Simulator Documentation.

The simulator includes a few things not described in the book.

UrRobot API

display() # Prints a description of state to std out.
run_task() # The task for a robot in its own thread
running?() # Is the robot running (vs. shutoff)
clone() # faithful copy
neighbors() # other robots on same corner - an Array
pause() # Pauses a robot after an action waiting for a "return key"
set_pausing(t/f) # Enables pause to work or not

The constructor (initialize) has an additional parameter. You can give a color (:red, :blue, ...) as the last argument and the robot will sit on a shield of that color.
The default is the constant TRANSPARENT and this implies a transparent robot shield.

The assertions are detailed in the book (appendix)


The world api is detailed in the book (appendix)

The world files are identical to those of Karel J Robot and Monty Karel
so any you build in any of these work in the others. The WorldMaker will
create and edit these files. The world maker issues no warning if you close before
saving and your edits will be lost, but a save dialog will appear if there are unsaved
changes when you quit.

The RemoteControl can have a color like any robot. Its controller
dialog will have the same color background.

Most of the sample code in the book is included in the "default"
folder. The simulator itself is in "karel"

The ruby docs should be up-to-date for the code. Most everything is

Ruby needs a command line flag to be able to find the code. If you
run from a sibling folder to "karel" use (mac/unix separators)
-I ".:../karel"

Simulator Options

The graphical simulator has a few options. They are available from the Karel menu or via key presses.

Command or Control Q will quit the simulation.

Command or Control T will toggle tracing. When tracing is on, each robot prints its state on each action.

Command or Control P will cause all robots to pause before they begin their next action. Pausing can only be restarted by typing a return/enter into the console window, once for each robot.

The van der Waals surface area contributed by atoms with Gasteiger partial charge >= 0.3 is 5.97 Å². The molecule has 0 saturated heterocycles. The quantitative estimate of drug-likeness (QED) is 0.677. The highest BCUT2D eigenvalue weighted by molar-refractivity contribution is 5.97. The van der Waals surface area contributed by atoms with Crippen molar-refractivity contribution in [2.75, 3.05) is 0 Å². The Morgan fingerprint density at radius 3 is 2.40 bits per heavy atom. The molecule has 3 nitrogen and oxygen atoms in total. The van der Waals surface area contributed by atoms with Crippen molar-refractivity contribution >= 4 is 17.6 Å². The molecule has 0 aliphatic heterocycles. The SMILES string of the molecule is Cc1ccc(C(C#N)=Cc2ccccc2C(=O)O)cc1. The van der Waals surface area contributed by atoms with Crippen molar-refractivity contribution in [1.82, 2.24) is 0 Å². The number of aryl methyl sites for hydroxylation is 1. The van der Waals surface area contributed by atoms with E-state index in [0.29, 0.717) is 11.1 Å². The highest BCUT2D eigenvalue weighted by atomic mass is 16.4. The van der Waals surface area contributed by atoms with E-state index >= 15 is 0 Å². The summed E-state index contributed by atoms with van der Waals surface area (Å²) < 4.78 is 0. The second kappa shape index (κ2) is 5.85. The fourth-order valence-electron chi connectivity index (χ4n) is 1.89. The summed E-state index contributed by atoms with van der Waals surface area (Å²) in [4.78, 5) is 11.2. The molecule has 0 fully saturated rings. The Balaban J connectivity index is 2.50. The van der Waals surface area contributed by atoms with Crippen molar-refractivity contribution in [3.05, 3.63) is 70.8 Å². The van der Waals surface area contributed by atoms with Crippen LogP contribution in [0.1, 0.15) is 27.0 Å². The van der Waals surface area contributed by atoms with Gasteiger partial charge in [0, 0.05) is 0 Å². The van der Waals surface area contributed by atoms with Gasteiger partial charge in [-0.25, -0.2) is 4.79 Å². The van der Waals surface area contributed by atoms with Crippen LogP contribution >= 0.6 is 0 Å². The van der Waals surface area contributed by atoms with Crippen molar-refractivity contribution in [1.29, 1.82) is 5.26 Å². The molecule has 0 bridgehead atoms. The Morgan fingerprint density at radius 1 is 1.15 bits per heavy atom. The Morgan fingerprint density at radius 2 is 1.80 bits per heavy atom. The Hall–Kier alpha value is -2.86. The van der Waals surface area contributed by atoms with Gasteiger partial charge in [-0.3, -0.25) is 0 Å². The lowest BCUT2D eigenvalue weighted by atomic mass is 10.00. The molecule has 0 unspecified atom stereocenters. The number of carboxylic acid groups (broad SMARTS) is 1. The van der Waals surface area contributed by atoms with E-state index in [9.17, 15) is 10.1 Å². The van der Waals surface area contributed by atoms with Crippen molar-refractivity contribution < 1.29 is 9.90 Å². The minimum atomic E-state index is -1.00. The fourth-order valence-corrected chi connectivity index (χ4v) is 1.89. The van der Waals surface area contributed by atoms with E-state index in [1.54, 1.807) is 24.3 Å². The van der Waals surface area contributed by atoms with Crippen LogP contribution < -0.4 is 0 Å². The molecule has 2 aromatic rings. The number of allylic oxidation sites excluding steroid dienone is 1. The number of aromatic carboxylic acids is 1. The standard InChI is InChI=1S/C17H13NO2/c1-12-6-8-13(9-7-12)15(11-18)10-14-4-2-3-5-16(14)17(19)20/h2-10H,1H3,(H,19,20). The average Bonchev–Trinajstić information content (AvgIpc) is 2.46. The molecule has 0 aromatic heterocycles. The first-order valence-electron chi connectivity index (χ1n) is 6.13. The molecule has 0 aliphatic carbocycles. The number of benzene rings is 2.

Command or Control S will bring up the save dialog to save the current world. If the simulaton is running it will continue to run.

The Faster and Slower buttons increase or decrease the speed of the simulation. The increase/decrease is not linear, however, making it easier to go slow than very fast. If a multi-threaded simulation runs at full speed (100) the robots actually move faster than the screen can properly be drawn. The effect will vary from system to system, but on mine, a speed above approximately 95 is too fast. The actual change for a click is approximately 10% of the difference between 100 and the current speed. A speed of 0 delays each primitive action by one second. A speed of 100 doesn't delay it at all. In a multi-threaded situation, slow speeds mean that the thread interleaving is near perfect. At high speed a thread can do a lot of work when it gets to execute, so the other threads will seem to stall. Explore this, as it can be fun.

In your robot code files you can set a few options prior to a run. These must appear at the top of your file or defaults will already be set. Prior to requiring any of the simulator files (ur_robot, etc) you can set the following options:

$graphical = false will force the text world to be used. The default is the graphical world

$small_window = true will force a window about 600 pixels high. This is useful for small screens. The default is 800. (There is some additional padding in the window sizes.)

$window_bottom = nnnn will set the window size to about nnnn (e.g. 1100). This is useful for monitors of odd sizes.

$triangle_beepers = true will use triangular shaped beepers. The default is circular.

$tracing = true will cause each robot to print its state after performing any basic action. This works in both the graphical and text based worlds.

If you want to use different images for the robots, change the path $images_base. The default is
$images_base = "../karel/images/". Sixteen images are expected, eight small ones (25 pixels square) and 8 large ones (37 pixels square). In each set of eight four are for the robots when running and four for when they are stopped, one for each direction. Use the same names as the default images. The larger images are used when the number of streets is less than 10

A sample file, run_params.rb, is included that sets most of the above parameters in one place. If you edit this to your likiing and then make it the first "require" in your robot programs, you will always run with the same run parameters: require "run_params"